Karey Kirkpatrick and John O’Farrell’s book follows the movie script (by Randi Mayem Singer and Leslie Dixon, based on Anne Fine’s young adult novel “Alias Mrs. Doubtfire”) closely, changing the plot only where the exigencies of a stage versus movie presentation demand (like revising the elaborate birthday party with zoo animals that Daniel throws for his son, triggering wife Miranda’s divorce action). They’ve also smoothed out some small plot elements that might not go over well in today’s #MeToo environment. And there’s more diversity in the casting, too. They also make a point of Mrs. Doubtfire being a Scottish, rather than an English, nanny as in the film, though the accent is the same.

The score by Kirkpatrick and brother Wayne Kirkpatrick (“Something Rotten”) is a mixed bag. There are some very pretty numbers mixed in with other loud and generic ones, not anywhere near as cohesive as David Yazbek’s score for the last based-on-a-film drag themed musical, “Tootsie.”

And speaking of “Tootsie,” I can see McClure getting heaps of awards recognition at season’s end, as Santino Fontana did with the earlier show. 

As Miranda, Jenn Gambatese gives a lovely and sympathetic performance just as Sally Field did in the film, and scores with the regret-filled ballad, “Let Go.” As in the film, the writers are careful to show Daniel’s behavior at the start is so patently obnoxious that one can hardly blame Miranda for filing for divorce. 

There were several understudies at my reviewed performance, including Casey Garvin as Miranda’s old flame Stuart (Pierce Brosnan in the movie), and Alexandra Matteo as a flamenco singer in the show’s climactic restaurant scene where Daniel’s quick change disguise finally defeats him. Matteo’s rendering of the song “He Lied To Me,” mirroring Daniel’s duplicitous actions, was a stitch. It has much the same vibe as the nightclub singer in “On the Town,” bemoaning “I Wish I Was Dead,” to the intense discomfort of that show's Gabey character. Both Garvin and Matteo were excellent. And Mrs. Doubtfire’s cautionary advice to Stuart about staying away from Miranda was well performed by Garvin and McClure in the amusing duet “Big Fat No.”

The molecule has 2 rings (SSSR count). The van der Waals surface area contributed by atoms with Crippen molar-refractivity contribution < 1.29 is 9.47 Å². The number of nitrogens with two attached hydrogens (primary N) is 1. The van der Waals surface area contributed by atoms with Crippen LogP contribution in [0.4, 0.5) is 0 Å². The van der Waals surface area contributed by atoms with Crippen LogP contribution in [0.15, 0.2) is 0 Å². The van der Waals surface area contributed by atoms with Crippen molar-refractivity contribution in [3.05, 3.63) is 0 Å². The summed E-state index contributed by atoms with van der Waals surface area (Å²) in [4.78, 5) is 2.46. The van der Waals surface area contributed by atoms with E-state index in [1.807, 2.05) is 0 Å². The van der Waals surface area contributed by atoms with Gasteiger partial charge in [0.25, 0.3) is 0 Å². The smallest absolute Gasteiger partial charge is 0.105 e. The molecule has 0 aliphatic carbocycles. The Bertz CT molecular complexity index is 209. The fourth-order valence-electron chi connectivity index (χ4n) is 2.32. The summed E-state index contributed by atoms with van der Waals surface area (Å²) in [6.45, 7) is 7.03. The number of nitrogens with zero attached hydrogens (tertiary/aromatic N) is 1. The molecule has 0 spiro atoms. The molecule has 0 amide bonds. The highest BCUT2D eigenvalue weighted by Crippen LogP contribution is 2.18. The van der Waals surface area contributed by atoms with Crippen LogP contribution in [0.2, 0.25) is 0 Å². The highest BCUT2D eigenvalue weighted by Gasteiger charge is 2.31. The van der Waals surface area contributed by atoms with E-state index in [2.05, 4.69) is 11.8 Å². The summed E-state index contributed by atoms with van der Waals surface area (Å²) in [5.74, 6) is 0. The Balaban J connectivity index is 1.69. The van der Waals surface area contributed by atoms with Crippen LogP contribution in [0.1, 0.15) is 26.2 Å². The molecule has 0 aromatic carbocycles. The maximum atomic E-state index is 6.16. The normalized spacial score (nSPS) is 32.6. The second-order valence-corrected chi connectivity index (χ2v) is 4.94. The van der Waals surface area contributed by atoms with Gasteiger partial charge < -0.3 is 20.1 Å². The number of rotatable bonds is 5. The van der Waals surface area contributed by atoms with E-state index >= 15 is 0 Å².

McClure creates a quite lovable Mrs. Doubtfire, after letting us hear all the other myriad voices of which he’s capable, and his onstage quick changes are remarkable for their dexterity. He’s satisfyingly similar to Robin Williams (with perhaps a little Dame Edna thrown in for good measure). My only carp was the high pitched, nervous giggle he’d emit under duress as Mrs. Doubtfire. I felt those moments undercut his generally dignified characterization. He’s also touchingly believable as a loving dad who genuinely doesn’t want to be separated from his kids.

The great Brad Oscar assumes Harvey Fierstein’s movie role of Daniel’s gay hairdresser brother Frank, although with some wearisome schtick involving talking louder and louder when he lies. 

Jodi Kimura is amusing as the humorless producer Janet Lundy where Daniel works as a janitor. (That was Robert Prosky in the film, with some now verboten sexist humor.) And there’s the always funny Peter Bartlett as the loopy children’s TV host Mr. Jolly, eventually replaced by Daniel.

Jerry Zaks is a master of comedy direction, but I did feel on this occasion some of his business was a bit too broad. A visit to Daniel’s apartment where Frank and his business partner/husband Andre (J. Harrison Ghee) converges with the child protection worker --- Wanda Sellner (Charity AngĂ©l Dawson) -- an occurrence not in the film, strains credulity even for a farce. So, too, the show, in general, occasionally dips into vulgarity in a way the movie seldom did.

There’s been some necessary updating in the script as the show is set in the present. For example, Mrs. Doubtfire now doesn’t just stop the kids from watching TV (Dick Van Dyke reruns), she cuts off the Wi-Fi on their device screens.

The kids are an outstandingly appealing bunch, as were their counterparts  in the film: Lydia (Analise Scarpaci), Christopher (Jake Ryan Flynn), and little Natalie (Avery Sell).